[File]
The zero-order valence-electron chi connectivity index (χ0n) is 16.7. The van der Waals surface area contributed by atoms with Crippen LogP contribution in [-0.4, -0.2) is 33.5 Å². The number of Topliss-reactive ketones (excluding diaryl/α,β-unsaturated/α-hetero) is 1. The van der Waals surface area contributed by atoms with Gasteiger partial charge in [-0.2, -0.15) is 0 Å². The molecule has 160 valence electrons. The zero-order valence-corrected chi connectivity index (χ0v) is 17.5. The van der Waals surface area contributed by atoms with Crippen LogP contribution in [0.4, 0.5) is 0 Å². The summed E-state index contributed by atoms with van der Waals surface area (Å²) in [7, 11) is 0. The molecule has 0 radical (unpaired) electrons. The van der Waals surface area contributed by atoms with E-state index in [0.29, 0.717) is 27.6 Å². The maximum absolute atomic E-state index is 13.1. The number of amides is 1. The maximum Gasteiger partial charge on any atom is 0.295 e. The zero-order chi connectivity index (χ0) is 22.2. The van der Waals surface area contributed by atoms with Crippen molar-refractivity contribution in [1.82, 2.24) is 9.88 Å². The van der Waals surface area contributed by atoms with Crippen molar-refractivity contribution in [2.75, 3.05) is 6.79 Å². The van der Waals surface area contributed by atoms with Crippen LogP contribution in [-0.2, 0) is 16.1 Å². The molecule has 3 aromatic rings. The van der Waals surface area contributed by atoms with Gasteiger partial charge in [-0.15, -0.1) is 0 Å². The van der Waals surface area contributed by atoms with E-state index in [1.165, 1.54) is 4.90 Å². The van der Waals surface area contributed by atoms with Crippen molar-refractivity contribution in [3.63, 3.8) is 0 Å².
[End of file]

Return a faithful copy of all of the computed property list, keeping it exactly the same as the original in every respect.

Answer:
The zero-order valence-electron chi connectivity index (χ0n) is 16.7. The van der Waals surface area contributed by atoms with Crippen LogP contribution in [-0.4, -0.2) is 33.5 Å². The number of Topliss-reactive ketones (excluding diaryl/α,β-unsaturated/α-hetero) is 1. The van der Waals surface area contributed by atoms with Gasteiger partial charge in [-0.2, -0.15) is 0 Å². The molecule has 160 valence electrons. The zero-order valence-corrected chi connectivity index (χ0v) is 17.5. The van der Waals surface area contributed by atoms with Crippen LogP contribution in [0.4, 0.5) is 0 Å². The summed E-state index contributed by atoms with van der Waals surface area (Å²) in [7, 11) is 0. The molecule has 0 radical (unpaired) electrons. The van der Waals surface area contributed by atoms with E-state index in [0.29, 0.717) is 27.6 Å². The maximum absolute atomic E-state index is 13.1. The number of amides is 1. The maximum Gasteiger partial charge on any atom is 0.295 e. The zero-order chi connectivity index (χ0) is 22.2. The van der Waals surface area contributed by atoms with Crippen molar-refractivity contribution in [1.82, 2.24) is 9.88 Å². The van der Waals surface area contributed by atoms with Crippen molar-refractivity contribution in [2.75, 3.05) is 6.79 Å². The van der Waals surface area contributed by atoms with Crippen LogP contribution in [-0.2, 0) is 16.1 Å². The molecule has 3 aromatic rings. The van der Waals surface area contributed by atoms with Gasteiger partial charge in [-0.15, -0.1) is 0 Å². The van der Waals surface area contributed by atoms with E-state index in [1.165, 1.54) is 4.90 Å². The van der Waals surface area contributed by atoms with Crippen molar-refractivity contribution in [3.63, 3.8) is 0 Å².